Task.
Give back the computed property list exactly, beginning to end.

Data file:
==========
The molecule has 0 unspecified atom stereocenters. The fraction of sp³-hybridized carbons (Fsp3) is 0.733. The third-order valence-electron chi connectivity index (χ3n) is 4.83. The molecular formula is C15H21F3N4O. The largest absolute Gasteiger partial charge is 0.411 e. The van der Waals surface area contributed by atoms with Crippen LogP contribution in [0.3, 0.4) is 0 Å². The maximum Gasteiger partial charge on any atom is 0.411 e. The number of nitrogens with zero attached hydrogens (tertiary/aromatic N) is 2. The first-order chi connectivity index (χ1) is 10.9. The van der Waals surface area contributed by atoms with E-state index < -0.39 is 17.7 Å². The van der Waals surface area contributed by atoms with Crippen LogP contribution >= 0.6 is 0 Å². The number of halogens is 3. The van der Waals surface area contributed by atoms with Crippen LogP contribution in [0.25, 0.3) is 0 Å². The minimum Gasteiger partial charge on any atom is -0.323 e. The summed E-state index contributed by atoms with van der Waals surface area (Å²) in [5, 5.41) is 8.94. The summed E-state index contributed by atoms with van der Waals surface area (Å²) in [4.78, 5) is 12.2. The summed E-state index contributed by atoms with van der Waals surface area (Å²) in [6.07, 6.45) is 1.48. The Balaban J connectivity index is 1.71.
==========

The molecule has 0 unspecified atom stereocenters. The fraction of sp³-hybridized carbons (Fsp3) is 0.733. The third-order valence-electron chi connectivity index (χ3n) is 4.83. The molecular formula is C15H21F3N4O. The largest absolute Gasteiger partial charge is 0.411 e. The van der Waals surface area contributed by atoms with Crippen LogP contribution in [0.3, 0.4) is 0 Å². The maximum Gasteiger partial charge on any atom is 0.411 e. The number of nitrogens with zero attached hydrogens (tertiary/aromatic N) is 2. The first-order chi connectivity index (χ1) is 10.9. The van der Waals surface area contributed by atoms with E-state index < -0.39 is 17.7 Å². The van der Waals surface area contributed by atoms with Crippen LogP contribution >= 0.6 is 0 Å². The number of halogens is 3. The van der Waals surface area contributed by atoms with Crippen LogP contribution in [0.25, 0.3) is 0 Å². The minimum Gasteiger partial charge on any atom is -0.323 e. The summed E-state index contributed by atoms with van der Waals surface area (Å²) in [5, 5.41) is 8.94. The summed E-state index contributed by atoms with van der Waals surface area (Å²) in [4.78, 5) is 12.2. The summed E-state index contributed by atoms with van der Waals surface area (Å²) in [6.07, 6.45) is 1.48. The Balaban J connectivity index is 1.71.